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Whipping at the border, Catholic Biden's welcome

The first striking images of the latest migration crisis on the US-Mexico border are those of horse-mounted officers using lassos as whips to drive masses of migrants away from the US side of the Rio Grande. Wasn't Biden the Catholic president who opposed the man 'of the wall'? Serious reflection is needed on the voting criteria. And on the morality of migration policies.

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Police halting Haitian migrants on the Rio Grande

The first striking images of the latest migration crisis on the border between Mexico and the United States are those of horse-mounted officers using lassos as whips to drive masses of migrants away from the US side of the Rio Grande, on the Texan side of the border. "The usual cold-eyed Texans" one might comment. This time, however, the order to close the border came from Biden's White House, and thus from the president who promised a sharp turnaround in immigration policy compared to Trump.

A few figures help to understand the tension at the border this week. On Wednesday, 9,000 Haitian migrants arrived in the border town of Del Rio, Texas. Last Saturday another 6,000 crossed the Rio Grande into the USA. They camped in worse than precarious hygienic conditions, with little water and food, assisted only by the goodwill of citizens and local authorities. In total, 35,000 Haitians crossed the Texan border in this way. The federal government responded to this sudden influx of immigrants by closing the border. Hence the scenes of horse-mounted officers harshly rejecting and practically 'whipping' those who still tried to cross the Rio Grande. Texan police vehicles blocked the international bridge and, further away from the cameras, three flights took the illegal immigrants back to Port au Prince, Haiti's capital.

This crisis follows just a few months after last spring, when an increasingly uncontainable mass of migrants from Central America pressed the borders, seeking asylum. And unaccompanied children were the most visible. Under the Biden administration, as under Trump’s, children have been temporarily confined in reception centres, in the 'cages' that had caused such a stir in the Trump years and are now seen as a temporary and necessary solution.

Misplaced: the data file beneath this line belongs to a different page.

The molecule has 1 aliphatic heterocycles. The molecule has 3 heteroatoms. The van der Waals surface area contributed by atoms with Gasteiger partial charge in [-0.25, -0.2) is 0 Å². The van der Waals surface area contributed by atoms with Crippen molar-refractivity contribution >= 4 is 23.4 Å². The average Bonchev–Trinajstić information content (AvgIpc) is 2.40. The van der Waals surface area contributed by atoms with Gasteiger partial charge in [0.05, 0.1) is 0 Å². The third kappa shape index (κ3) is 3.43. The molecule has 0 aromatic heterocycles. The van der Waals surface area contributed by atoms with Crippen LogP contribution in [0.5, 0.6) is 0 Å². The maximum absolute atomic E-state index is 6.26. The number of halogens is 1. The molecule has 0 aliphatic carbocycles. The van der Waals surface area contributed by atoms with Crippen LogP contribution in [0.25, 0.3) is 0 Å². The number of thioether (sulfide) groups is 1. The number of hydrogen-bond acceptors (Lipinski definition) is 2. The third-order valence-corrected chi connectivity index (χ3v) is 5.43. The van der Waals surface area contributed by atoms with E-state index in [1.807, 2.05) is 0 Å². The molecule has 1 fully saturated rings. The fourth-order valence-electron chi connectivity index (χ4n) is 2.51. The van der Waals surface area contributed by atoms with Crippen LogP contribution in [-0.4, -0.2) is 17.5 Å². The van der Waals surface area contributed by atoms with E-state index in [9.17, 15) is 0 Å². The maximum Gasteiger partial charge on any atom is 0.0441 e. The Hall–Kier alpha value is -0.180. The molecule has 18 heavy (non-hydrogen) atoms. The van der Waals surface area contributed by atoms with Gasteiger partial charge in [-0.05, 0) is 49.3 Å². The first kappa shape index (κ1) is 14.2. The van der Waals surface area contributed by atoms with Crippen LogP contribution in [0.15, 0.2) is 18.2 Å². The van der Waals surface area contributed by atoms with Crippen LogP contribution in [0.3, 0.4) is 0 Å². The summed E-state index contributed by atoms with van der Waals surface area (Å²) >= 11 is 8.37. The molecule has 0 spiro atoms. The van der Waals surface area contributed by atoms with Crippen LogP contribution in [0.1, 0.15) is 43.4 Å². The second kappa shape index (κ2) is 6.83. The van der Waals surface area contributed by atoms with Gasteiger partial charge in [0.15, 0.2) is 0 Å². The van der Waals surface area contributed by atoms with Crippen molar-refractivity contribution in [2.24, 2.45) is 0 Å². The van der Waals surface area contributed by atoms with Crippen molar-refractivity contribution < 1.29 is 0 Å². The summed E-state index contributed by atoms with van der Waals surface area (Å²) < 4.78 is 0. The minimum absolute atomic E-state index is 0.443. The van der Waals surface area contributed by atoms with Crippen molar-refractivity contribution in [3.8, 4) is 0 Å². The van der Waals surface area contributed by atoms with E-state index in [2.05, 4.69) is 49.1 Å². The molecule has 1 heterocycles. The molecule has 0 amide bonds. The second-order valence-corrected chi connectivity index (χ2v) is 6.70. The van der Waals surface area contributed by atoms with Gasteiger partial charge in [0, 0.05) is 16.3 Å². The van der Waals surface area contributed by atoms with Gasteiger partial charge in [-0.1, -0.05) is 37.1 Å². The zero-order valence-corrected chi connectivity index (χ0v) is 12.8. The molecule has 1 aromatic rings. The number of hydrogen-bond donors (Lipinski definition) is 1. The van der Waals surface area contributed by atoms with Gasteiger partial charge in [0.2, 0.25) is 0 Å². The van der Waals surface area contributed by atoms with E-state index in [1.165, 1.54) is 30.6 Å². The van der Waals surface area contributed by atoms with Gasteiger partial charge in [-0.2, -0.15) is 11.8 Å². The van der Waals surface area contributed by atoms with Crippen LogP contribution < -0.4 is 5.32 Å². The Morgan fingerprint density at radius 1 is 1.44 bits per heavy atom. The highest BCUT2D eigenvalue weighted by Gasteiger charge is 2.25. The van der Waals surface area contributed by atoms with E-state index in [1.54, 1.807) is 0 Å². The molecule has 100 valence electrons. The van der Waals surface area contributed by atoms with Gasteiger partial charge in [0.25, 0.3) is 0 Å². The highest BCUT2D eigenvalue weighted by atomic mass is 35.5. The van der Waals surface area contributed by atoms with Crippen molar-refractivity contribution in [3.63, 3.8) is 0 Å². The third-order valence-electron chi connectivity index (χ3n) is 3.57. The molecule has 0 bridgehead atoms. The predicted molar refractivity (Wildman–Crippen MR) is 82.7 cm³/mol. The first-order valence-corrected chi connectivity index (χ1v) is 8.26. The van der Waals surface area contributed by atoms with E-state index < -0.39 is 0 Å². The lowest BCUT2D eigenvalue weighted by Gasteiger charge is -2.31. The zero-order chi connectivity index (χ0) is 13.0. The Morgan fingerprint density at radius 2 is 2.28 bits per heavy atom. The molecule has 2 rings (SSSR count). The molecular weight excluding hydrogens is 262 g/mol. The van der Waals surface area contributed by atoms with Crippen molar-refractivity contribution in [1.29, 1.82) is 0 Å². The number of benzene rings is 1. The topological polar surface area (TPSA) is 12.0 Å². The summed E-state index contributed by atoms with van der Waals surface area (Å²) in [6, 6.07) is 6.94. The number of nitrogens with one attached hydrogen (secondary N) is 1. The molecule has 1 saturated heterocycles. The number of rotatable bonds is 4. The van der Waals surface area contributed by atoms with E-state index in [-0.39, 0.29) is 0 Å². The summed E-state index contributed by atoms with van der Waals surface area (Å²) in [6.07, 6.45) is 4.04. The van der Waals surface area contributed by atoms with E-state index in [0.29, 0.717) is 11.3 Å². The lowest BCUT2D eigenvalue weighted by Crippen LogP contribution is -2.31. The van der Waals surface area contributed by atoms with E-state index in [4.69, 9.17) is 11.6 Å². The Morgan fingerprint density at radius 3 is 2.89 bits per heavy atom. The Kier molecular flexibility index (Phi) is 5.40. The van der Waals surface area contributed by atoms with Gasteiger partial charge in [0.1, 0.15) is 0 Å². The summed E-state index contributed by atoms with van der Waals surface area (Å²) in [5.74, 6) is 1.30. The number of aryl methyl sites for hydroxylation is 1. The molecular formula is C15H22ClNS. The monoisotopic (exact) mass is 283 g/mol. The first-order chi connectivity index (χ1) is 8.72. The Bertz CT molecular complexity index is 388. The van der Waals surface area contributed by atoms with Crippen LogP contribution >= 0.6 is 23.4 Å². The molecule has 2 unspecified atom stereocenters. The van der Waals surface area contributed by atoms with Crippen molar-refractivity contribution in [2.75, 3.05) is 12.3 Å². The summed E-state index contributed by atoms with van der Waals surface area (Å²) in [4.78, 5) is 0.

Double standards aside, the Biden administration's response to illegal immigration should pose serious questions to the Catholic minority who voted for the Catholic president, especially on the basis of his reception policy. Biden's programme, from a Catholic point of view, is in fact a long list of 'despite'. To vote for him anyway, despite his ultra-abortionist policy, despite his family policy, despite his gender and transgender 'new rights' policy, despite his laxity towards cultural institutions that want to suppress religious freedom, despite his intention to reform and expand the Supreme Court, which for the first time has a majority of Christian and conservative judges? In the end, the only difference was the policy of welcoming immigrants. However, if those who build walls cannot “call themselves Christians”, what about those who whip immigrants? There is a risk of falling into the usual double standards, induced by the liberal ideology shared by the vast majority of the American media: anything goes, as long as it’s from the left.

The second consideration, instead, is what might be called a more moral immigration policy. First of all, if the crisis in Haiti really is a humanitarian one, why is immigration from the island not seen as a refugee problem to be tackled? As Todd Bensman, a researcher at the Center for Immigration Studies explains to the New York Post (and as numerous field interviews now confirm): “I’ve never met one yet who is actually coming directly from Haiti,” he said. “But they will probably apply for asylum on the basis of [problems] in Haiti”. According to the researcher, the Haitians already had their own working lives in South America, many coming from Brazil, where they had worked for the last Olympics. Then: “They say they heard that Joe Biden was opening the borders, so they came”. It is clear that here too, as in the case of the NGO ships in the Mediterranean, an 'attraction factor' has come into play. It is the Biden-Harris attitude on reception, much more than the Haitian crises, that pushed these tens of thousands of people to attempt to cross the border illegally. Is this a moral and responsible way to manage immigration? Certainly not. The proof is that the Biden-Harris administration itself has to resort to closing the border to avoid a humanitarian crisis at home. You can’t promise something that can’t be delivered for obvious reasons of space. You can’t process 35,000 asylum applications in a single week, while the number of applicants grows by thousands every day. Of course, one must demand that humane methods and instruments be used (no whips, no cages for detaining children), but one cannot demand that the borders be left open without control.

Is it moral to aspire to the utopia of a world without borders, where it is not even necessary to claim asylum, or to prove one's right to it, because anyone can move anywhere and settle anywhere they want? While freedom of movement is undeniably a right, freedom of settlement is not. Welcoming one's neighbour into one's home or country must remain a voluntary act. If it is imposed (by force, by vote, or by the sheer weight of the masses) the right of one becomes an expropriation of the other’s. The left-wing intelligentsia is oriented towards this solution of 'planetary' expropriation. But faced with this prospect, in practice, even a left-wing, Catholic president draws the line. Adopting the same methods as those who were condemned for building walls.

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